A mule's or donkey's attitude to his work is one of partnership with his handler. While well-trained horses obey without question, mules and donkeys are more task oriented. They seem to be concerned with the overall job, rather than with isolated cues. Once you have taught a job to a mule he will continue to perform the task almost unaided and in clockwork fashion. If you interfere with his task by continually giving cues, he will be offended and may resist.

Here is a simple example: I regularly ride my saddle mule Stanley through a particular gate on our property. When I return from my ride I close the gate while mounted and we go on our way. When I first taught Stanley to work the gate I had to explain with leg and hand cues how to move and what to do so I could close the gate without dismounting. Once he learned the task and knew the routine, it became his job. Now when I go through the gate Stanley automatically turns and positions himself so I may do my half of the job of closing the gate. If I were to give Stanley the physical cues to work the gate he would be confused and resentful—he knows his job, so why am I hindering him?

Some horsemen find this attribute maddening. To others it is a great asset in the process of completing daily chores. But what if you need to change your routine? That, too, is quite simple. Just explain to your mule in a quiet and confident manner that you want him to proceed on a different course.

In the example of the gate, if I no longer wanted to shut it, the first time we went through Stanley may throw his head and refuse to walk on without shutting the gate. Without reacting to his protests I would wait a moment and again ask him to go on. After a couple of days of going through the gate without closing it, he would realize that we are no longer doing this task and he would be fine. Mules can be retrained, but they need assurance that it is not their fault the retraining is required.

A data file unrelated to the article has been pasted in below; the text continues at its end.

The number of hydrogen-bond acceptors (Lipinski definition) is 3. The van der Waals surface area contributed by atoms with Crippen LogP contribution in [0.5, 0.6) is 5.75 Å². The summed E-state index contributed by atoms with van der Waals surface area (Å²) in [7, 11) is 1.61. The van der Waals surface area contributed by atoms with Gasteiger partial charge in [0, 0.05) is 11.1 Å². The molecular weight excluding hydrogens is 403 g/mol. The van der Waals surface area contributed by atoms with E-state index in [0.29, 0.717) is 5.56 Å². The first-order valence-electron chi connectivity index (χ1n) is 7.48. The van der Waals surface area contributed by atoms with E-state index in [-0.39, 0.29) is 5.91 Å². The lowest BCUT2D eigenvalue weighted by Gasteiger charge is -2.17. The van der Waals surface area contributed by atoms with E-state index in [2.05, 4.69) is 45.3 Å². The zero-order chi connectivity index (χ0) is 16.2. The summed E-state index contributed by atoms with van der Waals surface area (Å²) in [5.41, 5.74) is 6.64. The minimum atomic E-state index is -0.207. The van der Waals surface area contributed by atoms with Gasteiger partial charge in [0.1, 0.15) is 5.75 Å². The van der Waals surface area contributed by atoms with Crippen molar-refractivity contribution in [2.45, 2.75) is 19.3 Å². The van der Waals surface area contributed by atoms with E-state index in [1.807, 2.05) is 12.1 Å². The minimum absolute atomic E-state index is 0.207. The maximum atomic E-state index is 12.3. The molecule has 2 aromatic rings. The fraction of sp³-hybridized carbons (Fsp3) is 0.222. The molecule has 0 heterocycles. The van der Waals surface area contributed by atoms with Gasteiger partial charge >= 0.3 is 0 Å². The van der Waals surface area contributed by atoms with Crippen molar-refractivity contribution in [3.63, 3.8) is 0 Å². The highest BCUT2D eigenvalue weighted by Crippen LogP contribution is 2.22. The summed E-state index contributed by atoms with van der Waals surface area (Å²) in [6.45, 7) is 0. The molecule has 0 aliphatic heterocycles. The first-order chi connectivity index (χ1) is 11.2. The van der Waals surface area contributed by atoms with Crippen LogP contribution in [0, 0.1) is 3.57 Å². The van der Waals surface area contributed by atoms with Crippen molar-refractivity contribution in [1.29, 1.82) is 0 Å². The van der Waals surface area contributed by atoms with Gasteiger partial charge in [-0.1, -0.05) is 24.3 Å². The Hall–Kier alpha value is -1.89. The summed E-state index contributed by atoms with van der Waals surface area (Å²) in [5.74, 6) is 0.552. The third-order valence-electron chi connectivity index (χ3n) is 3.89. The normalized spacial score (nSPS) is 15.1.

My mule, who happily skids logs for firewood, is also a sensitive dressage mount and jumper. Such accomplishments are within the grasp of any responsible, thinking handler. Contrary to what seems to be common belief, mules may be guided with the lightest of cues.

A mule is hard mouthed only when:

  • he does not understand

  • you have lost his trust

  • you have pushed him past the limits of his training level

When you set out to train or retrain a mule, start at the beginning. Assuming your mule already knows something will only leave gaps in his education. Break down tasks into their simplest form, ask only for a little improvement each training session, and reward every effort your mule gives. Build successively from one training goal to another. If you are consistent, fair, and logical in your methods, your mule will gradually learn that under your apparent cool exterior lies a person who has his best interests at heart.

Whenever possible, take time to observe, read, listen, and ask questions about mules and donkeys. Your mule will be your best instructor if you take time to open a respectful dialogue.


Sophia Sarember of Tijeras, New Mexico, gives clinics on mules, donkeys, and horses (both draft and light). This article appeared in the Spring 2000 issue of Rural Heritage.

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15 April 2012 last revision